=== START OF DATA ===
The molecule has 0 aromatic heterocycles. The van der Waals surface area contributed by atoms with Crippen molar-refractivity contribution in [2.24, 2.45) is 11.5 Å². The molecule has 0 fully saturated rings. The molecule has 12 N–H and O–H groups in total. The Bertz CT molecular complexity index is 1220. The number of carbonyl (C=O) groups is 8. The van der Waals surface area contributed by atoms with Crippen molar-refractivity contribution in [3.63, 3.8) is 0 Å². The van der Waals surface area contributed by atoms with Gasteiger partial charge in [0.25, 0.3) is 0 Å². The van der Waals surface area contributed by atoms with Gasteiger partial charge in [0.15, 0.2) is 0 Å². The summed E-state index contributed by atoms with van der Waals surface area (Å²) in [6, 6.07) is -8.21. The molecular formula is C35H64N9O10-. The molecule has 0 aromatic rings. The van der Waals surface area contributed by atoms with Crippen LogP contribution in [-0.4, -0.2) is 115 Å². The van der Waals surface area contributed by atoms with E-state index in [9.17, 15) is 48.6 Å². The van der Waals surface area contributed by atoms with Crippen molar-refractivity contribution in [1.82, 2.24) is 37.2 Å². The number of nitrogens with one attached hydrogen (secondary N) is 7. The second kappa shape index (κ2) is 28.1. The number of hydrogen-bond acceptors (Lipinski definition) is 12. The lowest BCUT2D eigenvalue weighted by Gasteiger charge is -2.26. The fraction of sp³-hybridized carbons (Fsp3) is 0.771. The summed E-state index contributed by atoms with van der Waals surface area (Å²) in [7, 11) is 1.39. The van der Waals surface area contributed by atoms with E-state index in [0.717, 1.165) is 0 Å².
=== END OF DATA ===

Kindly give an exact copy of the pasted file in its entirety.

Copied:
The molecule has 0 aromatic heterocycles. The van der Waals surface area contributed by atoms with Crippen molar-refractivity contribution in [2.24, 2.45) is 11.5 Å². The molecule has 0 fully saturated rings. The molecule has 12 N–H and O–H groups in total. The Bertz CT molecular complexity index is 1220. The number of carbonyl (C=O) groups is 8. The van der Waals surface area contributed by atoms with Crippen molar-refractivity contribution in [3.63, 3.8) is 0 Å². The van der Waals surface area contributed by atoms with Gasteiger partial charge in [0.25, 0.3) is 0 Å². The van der Waals surface area contributed by atoms with Gasteiger partial charge in [0.15, 0.2) is 0 Å². The summed E-state index contributed by atoms with van der Waals surface area (Å²) in [6, 6.07) is -8.21. The molecular formula is C35H64N9O10-. The molecule has 0 aromatic rings. The van der Waals surface area contributed by atoms with Crippen LogP contribution in [-0.4, -0.2) is 115 Å². The van der Waals surface area contributed by atoms with E-state index in [9.17, 15) is 48.6 Å². The van der Waals surface area contributed by atoms with Crippen molar-refractivity contribution in [1.82, 2.24) is 37.2 Å². The number of nitrogens with one attached hydrogen (secondary N) is 7. The second kappa shape index (κ2) is 28.1. The number of hydrogen-bond acceptors (Lipinski definition) is 12. The lowest BCUT2D eigenvalue weighted by Gasteiger charge is -2.26. The fraction of sp³-hybridized carbons (Fsp3) is 0.771. The summed E-state index contributed by atoms with van der Waals surface area (Å²) in [7, 11) is 1.39. The van der Waals surface area contributed by atoms with E-state index in [0.717, 1.165) is 0 Å².